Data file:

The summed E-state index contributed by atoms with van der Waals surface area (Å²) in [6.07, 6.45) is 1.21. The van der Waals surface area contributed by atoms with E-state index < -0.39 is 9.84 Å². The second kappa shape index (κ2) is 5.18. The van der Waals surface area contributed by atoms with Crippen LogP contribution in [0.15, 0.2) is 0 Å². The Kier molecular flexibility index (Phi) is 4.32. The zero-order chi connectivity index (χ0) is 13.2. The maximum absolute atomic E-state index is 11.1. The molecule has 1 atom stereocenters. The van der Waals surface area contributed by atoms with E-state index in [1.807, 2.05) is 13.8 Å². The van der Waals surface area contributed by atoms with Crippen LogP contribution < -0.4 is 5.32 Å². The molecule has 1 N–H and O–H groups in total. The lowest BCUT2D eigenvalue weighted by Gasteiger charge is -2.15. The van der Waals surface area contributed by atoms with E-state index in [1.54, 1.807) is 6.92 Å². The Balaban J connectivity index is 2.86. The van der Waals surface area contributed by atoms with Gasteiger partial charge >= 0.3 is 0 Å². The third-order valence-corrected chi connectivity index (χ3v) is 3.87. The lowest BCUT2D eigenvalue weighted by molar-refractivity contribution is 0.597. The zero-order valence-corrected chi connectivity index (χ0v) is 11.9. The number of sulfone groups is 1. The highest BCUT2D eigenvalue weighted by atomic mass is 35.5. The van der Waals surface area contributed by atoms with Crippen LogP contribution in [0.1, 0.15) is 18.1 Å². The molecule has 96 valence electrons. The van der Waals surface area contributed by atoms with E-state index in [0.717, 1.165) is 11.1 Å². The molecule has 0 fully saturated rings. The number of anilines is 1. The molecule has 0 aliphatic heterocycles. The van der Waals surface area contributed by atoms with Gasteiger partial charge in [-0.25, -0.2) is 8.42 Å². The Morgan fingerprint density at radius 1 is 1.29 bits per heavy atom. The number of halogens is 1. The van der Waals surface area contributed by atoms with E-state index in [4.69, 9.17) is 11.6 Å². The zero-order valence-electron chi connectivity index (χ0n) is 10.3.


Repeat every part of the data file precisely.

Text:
The summed E-state index contributed by atoms with van der Waals surface area (Å²) in [6.07, 6.45) is 1.21. The van der Waals surface area contributed by atoms with E-state index < -0.39 is 9.84 Å². The second kappa shape index (κ2) is 5.18. The van der Waals surface area contributed by atoms with Crippen LogP contribution in [0.15, 0.2) is 0 Å². The Kier molecular flexibility index (Phi) is 4.32. The zero-order chi connectivity index (χ0) is 13.2. The maximum absolute atomic E-state index is 11.1. The molecule has 1 atom stereocenters. The van der Waals surface area contributed by atoms with E-state index in [1.807, 2.05) is 13.8 Å². The van der Waals surface area contributed by atoms with Crippen LogP contribution < -0.4 is 5.32 Å². The molecule has 1 N–H and O–H groups in total. The lowest BCUT2D eigenvalue weighted by Gasteiger charge is -2.15. The van der Waals surface area contributed by atoms with E-state index in [1.54, 1.807) is 6.92 Å². The Balaban J connectivity index is 2.86. The van der Waals surface area contributed by atoms with Gasteiger partial charge >= 0.3 is 0 Å². The third-order valence-corrected chi connectivity index (χ3v) is 3.87. The lowest BCUT2D eigenvalue weighted by molar-refractivity contribution is 0.597. The zero-order valence-corrected chi connectivity index (χ0v) is 11.9. The number of sulfone groups is 1. The highest BCUT2D eigenvalue weighted by atomic mass is 35.5. The van der Waals surface area contributed by atoms with Crippen LogP contribution in [0.1, 0.15) is 18.1 Å². The molecule has 96 valence electrons. The van der Waals surface area contributed by atoms with E-state index in [0.717, 1.165) is 11.1 Å². The molecule has 0 fully saturated rings. The number of anilines is 1. The molecule has 0 aliphatic heterocycles. The van der Waals surface area contributed by atoms with Gasteiger partial charge in [-0.25, -0.2) is 8.42 Å². The Morgan fingerprint density at radius 1 is 1.29 bits per heavy atom. The number of halogens is 1. The van der Waals surface area contributed by atoms with E-state index in [4.69, 9.17) is 11.6 Å². The zero-order valence-electron chi connectivity index (χ0n) is 10.3.